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Added on January 19,2012

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A couple of months ago I’ve written a simple demo about “Highlighting GridView Row on MouseOver”. I’ve noticed many members in the forums ( are asking how to highlight row in GridView and retain the selected row across postbacks. So I’ve decided to write this post to demonstrate how to implement it as reference to others who might need it.

In this demo I going to use a combination of plain JavaScript and jQuery to do the client-side manipulation. I presumed that you already know how to bind the grid with data because I will not include the codes for populating the GridView here. For binding the gridview you can refer this post: Binding GridView with Data the ADO.Net way or this one: GridView Custom Paging with LINQ.

To get started let’s implement the highlighting of GridView row on row click and retain the selected row on postback.  For simplicity I set up the page like this:

<asp:Content ID="Content2" ContentPlaceHolderID="MainContent" runat="server">
    <h2>You have selected Row: (<asp:Label ID="Label1" runat="server" />)</h2>
    <asp:HiddenField ID="hfCurrentRowIndex" runat="server"></asp:HiddenField>
    <asp:HiddenField ID="hfParentContainer" runat="server"></asp:HiddenField>
    <asp:Button ID="Button1" runat="server" onclick="Button1_Click" Text="Trigger Postback" />
    <asp:GridView ID="grdCustomer" runat="server" AutoGenerateColumns="false" 
            <asp:BoundField DataField="Company" HeaderText="Company" />
            <asp:BoundField DataField="Name" HeaderText="Name" />
            <asp:BoundField DataField="Title" HeaderText="Title" />
            <asp:BoundField DataField="Address" HeaderText="Address" />


Note: Since the action is done at the client-side, when we do a postback like (clicking on a button) the page will be re-created and you will lose the highlighted row. This is normal because the the server doesn't know anything about the client/browser not unless if you do something to notify the server that something has changed. To persist the settings we will use some HiddenFields control to store the data so that when it postback we can reference the value from there.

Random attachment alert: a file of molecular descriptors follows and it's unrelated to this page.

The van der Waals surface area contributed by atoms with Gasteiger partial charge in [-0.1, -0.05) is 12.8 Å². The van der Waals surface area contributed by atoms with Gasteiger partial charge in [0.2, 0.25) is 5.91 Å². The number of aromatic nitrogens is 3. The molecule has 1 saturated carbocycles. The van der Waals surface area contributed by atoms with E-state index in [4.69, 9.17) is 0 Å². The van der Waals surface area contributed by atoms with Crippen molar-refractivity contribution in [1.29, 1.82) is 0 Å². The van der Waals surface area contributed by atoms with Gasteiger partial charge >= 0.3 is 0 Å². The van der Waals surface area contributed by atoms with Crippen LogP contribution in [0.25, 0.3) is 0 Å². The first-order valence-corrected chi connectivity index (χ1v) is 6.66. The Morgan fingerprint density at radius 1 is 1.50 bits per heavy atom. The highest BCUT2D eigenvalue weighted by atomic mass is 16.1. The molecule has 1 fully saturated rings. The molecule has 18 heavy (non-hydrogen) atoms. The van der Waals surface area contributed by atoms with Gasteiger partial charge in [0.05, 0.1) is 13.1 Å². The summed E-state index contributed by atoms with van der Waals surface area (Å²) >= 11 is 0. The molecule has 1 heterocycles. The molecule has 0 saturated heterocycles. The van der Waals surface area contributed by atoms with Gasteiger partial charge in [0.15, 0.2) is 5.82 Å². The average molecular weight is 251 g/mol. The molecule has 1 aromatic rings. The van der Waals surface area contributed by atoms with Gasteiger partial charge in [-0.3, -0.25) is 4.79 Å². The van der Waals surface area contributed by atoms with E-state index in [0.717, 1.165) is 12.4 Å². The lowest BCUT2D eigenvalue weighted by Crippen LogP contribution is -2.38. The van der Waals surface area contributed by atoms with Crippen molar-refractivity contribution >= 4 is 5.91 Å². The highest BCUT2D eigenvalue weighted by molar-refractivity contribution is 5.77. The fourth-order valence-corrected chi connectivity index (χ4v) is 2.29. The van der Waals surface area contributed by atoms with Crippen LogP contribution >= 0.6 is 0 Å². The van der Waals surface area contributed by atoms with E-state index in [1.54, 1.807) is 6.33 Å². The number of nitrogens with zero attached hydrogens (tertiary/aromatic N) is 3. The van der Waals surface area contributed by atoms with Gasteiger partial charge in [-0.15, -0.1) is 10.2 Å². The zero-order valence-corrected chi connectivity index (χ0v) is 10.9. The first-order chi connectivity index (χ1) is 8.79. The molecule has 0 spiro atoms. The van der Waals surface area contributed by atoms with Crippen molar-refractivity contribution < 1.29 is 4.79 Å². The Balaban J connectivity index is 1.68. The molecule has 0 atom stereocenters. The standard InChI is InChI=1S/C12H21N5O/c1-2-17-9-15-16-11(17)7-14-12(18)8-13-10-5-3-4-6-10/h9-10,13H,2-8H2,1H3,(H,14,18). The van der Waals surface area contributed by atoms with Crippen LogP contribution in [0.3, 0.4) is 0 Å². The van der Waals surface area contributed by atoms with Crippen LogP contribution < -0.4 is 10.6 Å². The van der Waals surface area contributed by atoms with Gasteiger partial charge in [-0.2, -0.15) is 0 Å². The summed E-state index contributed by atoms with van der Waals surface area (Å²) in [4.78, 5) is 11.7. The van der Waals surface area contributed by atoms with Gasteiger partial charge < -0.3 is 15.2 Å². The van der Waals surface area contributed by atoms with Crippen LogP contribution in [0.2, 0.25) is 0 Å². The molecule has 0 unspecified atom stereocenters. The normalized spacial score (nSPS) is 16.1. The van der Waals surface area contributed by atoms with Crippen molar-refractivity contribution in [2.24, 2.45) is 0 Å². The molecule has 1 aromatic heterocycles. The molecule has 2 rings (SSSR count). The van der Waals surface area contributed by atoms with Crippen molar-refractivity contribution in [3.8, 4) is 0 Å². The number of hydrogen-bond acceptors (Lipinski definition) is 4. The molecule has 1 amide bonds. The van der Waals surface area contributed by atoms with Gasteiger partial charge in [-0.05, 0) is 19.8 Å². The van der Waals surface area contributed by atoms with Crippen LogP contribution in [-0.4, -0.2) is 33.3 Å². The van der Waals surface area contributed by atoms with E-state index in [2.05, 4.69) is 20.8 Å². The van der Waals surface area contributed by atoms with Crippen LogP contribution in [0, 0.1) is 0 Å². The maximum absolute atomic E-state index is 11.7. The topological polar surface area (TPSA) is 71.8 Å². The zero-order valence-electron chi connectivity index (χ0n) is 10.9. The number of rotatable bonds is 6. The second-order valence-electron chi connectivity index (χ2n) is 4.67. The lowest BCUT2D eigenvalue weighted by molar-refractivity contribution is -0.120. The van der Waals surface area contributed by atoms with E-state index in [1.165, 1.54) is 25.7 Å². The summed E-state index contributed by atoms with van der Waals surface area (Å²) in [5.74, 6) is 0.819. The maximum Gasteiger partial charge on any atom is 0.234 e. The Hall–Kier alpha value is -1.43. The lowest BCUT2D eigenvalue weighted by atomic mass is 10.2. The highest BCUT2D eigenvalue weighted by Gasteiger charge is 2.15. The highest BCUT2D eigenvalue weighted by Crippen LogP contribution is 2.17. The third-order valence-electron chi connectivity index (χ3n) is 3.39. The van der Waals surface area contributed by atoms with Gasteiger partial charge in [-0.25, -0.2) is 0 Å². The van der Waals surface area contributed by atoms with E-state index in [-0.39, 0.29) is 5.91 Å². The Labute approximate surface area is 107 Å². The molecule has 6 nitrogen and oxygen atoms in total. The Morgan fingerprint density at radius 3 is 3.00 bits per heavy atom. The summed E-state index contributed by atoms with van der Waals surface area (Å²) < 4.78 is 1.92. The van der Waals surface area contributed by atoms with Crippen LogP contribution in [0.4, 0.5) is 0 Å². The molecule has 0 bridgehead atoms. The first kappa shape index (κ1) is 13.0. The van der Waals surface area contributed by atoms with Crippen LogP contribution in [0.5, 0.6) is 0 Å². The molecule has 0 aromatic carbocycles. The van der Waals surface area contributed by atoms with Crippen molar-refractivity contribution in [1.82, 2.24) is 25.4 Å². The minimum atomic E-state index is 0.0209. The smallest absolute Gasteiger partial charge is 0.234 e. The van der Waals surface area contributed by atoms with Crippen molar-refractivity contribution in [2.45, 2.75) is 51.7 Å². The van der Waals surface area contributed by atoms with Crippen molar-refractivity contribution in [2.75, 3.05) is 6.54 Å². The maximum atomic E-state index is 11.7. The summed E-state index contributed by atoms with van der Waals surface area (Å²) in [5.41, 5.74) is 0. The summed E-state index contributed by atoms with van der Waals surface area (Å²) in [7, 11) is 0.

Now here’s the JavaScript functions below:

<asp:content id="Content1" runat="server" contentplaceholderid="HeadContent">

<script src="" type="text/javascript"></script>

<script type="text/javascript">
      var prevRowIndex;
      function ChangeRowColor(row, rowIndex) {
          var parent = document.getElementById(row);
          var currentRowIndex = parseInt(rowIndex) + 1;
          if (prevRowIndex == currentRowIndex) {
          else if (prevRowIndex != null) {
              parent.rows[prevRowIndex].style.backgroundColor = "#FFFFFF";
          parent.rows[currentRowIndex].style.backgroundColor = "#FFFFD6";
          prevRowIndex = currentRowIndex;
          $('#<%= Label1.ClientID %>').text(currentRowIndex);
          $('#<%= hfParentContainer.ClientID %>').val(row);
          $('#<%= hfCurrentRowIndex.ClientID %>').val(rowIndex);
      $(function () {
      function RetainSelectedRow() {
          var parent = $('#<%= hfParentContainer.ClientID %>').val();
          var currentIndex = $('#<%= hfCurrentRowIndex.ClientID %>').val();
          if (parent != null) {
              ChangeRowColor(parent, currentIndex);



The ChangeRowColor() is the function that sets the background color of the selected row. It is also where we set the previous row and rowIndex values in HiddenFields.  The $(function(){}); is a short-hand for the jQuery document.ready event. This event will be fired once the page is posted back to the server that’s why we call the function RetainSelectedRow(). The RetainSelectedRow() function is where we referenced the current selected values stored from the HiddenFields and pass these values to the ChangeRowColor() function to retain the highlighted row.

Finally, here’s the code behind part:

protected void grdCustomer_RowDataBound(object sender, GridViewRowEventArgs e) {
            if (e.Row.RowType == DataControlRowType.DataRow) {
                e.Row.Attributes.Add("onclick", string.Format("ChangeRowColor('{0}','{1}');", e.Row.ClientID, e.Row.RowIndex));

The code above is responsible for attaching the javascript onclick event for each row and call the ChangeRowColor() function and passing the e.Row.ClientID and e.Row.RowIndex to the function.

Here’s the sample output below:



That’s it! I hope someone find this post useful!

Posted on Monday, September 10, 2012 6:07 PM | Back to top

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